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Mauricio Lim Miller Headshot

How Are Communities Better Off When They Work Together?

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Social networks play a critical, though often unappreciated, role in people's efforts to improve their lives. In my work at the Family Independence Initiative, I regularly see the positive impact of community on the lives of the families with whom we partner. I see how they support, and are supported by, friends and family in inspiring and creative ways. I wrote the following essay about how community and mutuality have the power to spur economic mobility for the W.K. Kellogg Foundation's Annual Report. More of us must recognize how supportive community and social networks helps us unleash our abilities and encourages our initiative, so we can adopt new thinking and practices that promote and reinforce community.

We have a rich and varied history of people making the journey from poor to middle- and upper-class in the United States. Often, their stories are not rags-to-riches tales of individuals who made it to the top through sheer force of will. Rather, while hard work and determination played a critical role, the key ingredient was often community.

Before I founded the Family Independence Initiative (FII), I researched the paths people took out of poverty before the War on Poverty. I learned about African-Americans who founded their own thriving townships like Greenwood and Weeksville, and Chinese immigrants who created Chinatowns in cities across the country where the newly arrived could find job references, housing, loans and information. Many other ethnic groups -- Italians, Cambodians, Poles -- had similar stories. All these groups created paths to prosperity by pooling resources, sharing information, providing job references, supporting each other's businesses and opening their homes to others.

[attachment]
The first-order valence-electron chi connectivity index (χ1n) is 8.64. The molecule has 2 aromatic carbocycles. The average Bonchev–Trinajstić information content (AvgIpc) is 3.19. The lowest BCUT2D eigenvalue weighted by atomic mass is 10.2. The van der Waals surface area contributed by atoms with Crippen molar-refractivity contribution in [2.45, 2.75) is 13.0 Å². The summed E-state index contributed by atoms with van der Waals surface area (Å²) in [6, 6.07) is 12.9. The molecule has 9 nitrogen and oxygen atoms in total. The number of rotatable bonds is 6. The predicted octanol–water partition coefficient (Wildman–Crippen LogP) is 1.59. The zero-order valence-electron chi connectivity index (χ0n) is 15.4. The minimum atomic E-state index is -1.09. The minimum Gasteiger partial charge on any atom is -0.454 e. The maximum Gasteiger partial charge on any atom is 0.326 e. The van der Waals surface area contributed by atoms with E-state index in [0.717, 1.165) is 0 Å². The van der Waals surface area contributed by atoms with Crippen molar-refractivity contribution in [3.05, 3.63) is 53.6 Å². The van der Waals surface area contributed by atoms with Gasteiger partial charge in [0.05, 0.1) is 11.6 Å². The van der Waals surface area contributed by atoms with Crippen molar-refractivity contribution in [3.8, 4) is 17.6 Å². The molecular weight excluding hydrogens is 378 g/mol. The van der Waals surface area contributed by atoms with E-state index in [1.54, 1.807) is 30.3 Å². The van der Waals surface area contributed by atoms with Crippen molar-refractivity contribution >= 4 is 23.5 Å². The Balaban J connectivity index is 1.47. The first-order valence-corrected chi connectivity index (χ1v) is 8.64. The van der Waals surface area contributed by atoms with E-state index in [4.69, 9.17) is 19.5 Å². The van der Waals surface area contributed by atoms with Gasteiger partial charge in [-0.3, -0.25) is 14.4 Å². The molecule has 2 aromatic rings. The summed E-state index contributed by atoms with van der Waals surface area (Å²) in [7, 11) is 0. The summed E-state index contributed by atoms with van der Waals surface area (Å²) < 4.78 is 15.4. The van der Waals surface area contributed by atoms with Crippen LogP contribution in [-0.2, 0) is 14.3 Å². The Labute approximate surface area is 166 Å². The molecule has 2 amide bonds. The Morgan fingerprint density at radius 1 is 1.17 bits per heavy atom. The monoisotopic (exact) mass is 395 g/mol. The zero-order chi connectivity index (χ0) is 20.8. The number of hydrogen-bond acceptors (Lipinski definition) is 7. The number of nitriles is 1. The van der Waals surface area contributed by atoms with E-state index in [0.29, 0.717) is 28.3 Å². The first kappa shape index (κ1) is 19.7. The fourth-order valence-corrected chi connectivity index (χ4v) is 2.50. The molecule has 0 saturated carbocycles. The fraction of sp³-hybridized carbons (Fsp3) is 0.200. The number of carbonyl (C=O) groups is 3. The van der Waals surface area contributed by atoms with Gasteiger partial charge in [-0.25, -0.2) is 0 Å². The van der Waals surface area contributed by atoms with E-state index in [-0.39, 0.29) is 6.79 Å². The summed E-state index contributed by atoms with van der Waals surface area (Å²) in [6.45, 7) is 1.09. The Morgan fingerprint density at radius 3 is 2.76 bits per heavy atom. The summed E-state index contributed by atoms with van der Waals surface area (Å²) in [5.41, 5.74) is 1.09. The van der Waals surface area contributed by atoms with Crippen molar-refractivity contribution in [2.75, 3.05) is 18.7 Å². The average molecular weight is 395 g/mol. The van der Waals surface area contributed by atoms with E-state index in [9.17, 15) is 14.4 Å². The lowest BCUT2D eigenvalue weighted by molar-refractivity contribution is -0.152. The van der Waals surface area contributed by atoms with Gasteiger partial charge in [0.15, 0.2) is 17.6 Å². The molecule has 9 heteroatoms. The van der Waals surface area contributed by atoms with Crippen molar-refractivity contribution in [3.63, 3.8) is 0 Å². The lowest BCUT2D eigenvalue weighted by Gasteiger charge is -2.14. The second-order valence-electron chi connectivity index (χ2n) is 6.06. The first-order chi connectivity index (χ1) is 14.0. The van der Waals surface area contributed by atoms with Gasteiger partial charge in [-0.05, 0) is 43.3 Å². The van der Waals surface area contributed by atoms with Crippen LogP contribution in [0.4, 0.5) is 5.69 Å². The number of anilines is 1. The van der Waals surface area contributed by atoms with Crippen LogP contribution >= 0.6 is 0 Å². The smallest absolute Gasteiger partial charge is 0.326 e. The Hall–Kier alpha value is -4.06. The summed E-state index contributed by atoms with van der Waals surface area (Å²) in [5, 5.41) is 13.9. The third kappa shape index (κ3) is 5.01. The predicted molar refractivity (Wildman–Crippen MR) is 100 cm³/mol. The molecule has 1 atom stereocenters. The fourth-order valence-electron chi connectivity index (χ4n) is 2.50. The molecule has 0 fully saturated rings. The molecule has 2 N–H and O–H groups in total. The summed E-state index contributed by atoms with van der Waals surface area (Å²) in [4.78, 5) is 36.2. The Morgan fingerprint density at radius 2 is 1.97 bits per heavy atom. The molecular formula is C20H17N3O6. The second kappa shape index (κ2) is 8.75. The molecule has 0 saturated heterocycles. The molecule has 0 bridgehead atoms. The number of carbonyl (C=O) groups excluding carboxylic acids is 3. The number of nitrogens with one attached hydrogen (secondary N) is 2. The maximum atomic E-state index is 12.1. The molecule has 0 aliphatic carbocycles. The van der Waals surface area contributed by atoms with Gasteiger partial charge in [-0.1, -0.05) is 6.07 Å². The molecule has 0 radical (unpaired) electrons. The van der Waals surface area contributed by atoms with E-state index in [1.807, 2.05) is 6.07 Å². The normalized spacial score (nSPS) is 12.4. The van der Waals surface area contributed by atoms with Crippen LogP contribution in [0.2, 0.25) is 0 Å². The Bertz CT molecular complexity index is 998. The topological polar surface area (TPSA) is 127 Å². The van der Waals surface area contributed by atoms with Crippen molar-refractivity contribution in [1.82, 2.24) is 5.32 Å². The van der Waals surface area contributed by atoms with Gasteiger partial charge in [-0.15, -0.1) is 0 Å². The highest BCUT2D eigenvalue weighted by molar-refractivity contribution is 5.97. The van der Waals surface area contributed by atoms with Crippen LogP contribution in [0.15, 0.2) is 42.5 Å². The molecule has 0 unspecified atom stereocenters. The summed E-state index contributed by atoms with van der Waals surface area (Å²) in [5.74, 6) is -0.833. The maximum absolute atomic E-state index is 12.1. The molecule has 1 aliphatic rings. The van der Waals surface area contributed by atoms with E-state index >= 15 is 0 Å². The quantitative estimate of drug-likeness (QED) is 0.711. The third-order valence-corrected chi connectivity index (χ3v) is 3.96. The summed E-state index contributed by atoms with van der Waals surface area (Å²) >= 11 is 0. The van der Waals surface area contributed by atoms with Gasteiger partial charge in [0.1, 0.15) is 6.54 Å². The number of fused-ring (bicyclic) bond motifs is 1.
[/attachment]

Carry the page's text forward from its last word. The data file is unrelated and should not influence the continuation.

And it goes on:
Today this sense of community and willingness to help is especially visible in times of trouble. When Hurricane Sandy hit the East Coast, I was struck by the stories of people helping others. Neighbors left power strips on their front stoops so others still without power could charge their phones. There was this posting on Facebook: "If you need a warm place to stay, our house in Rahway, N.J. is open. Strangers welcome." There was the young man who walked to the top of a high rise in Coney Island with bottles of water and found there an elderly woman who'd been without water for two days.

At times, disaster brings out the best in us. I'm fortunate that I get to see the "best in us" regularly without an accompanying disaster, yet still often informed by that sense of community. Inspired by history, FII challenges low-income families to form cohorts with their friends in order to enroll in one of our Demonstrations, where we test an on-the-ground paradigm-shifting approach to spurring economic and social mobility. The families display this sense of caring for and supporting each other in their everyday lives. They are motivated by a shared desire to make their lives better. And they know that everyone does better when they all do better.

Candace, a Boston mother, told me, "Before joining FII, I used to be a loner. I was unemployed and had no direction to where I was going. When I joined I realized that I was not alone. Other people were going through the same thing I was going through."

With her cohort supporting her, Candace has secured a job and been promoted, she's in school pursuing her degree in health and human services while her husband, Mario, is training to be a nurse. Candace and Mario are also starting a childcare co-op with other FII families.

Sinita, Bertha and Jobana, who live in San Francisco, have 12 kids among their three families. Their child care options are limited given the cost and earning extra income is a challenge. A few months after joining FII, the three friends launched a business. Through their community, they find clients with homes and small offices that need cleaning. While two of the moms clean, the third cares for the kids. And they split the profits.

These families and the others I meet through FII have drive and passion to improve their lives and their children's future opportunities. But no one moves forward alone. The camaraderie, support, accountability and extra hands of friends and family are what enable us to truly unleash the power of our own talents and initiative.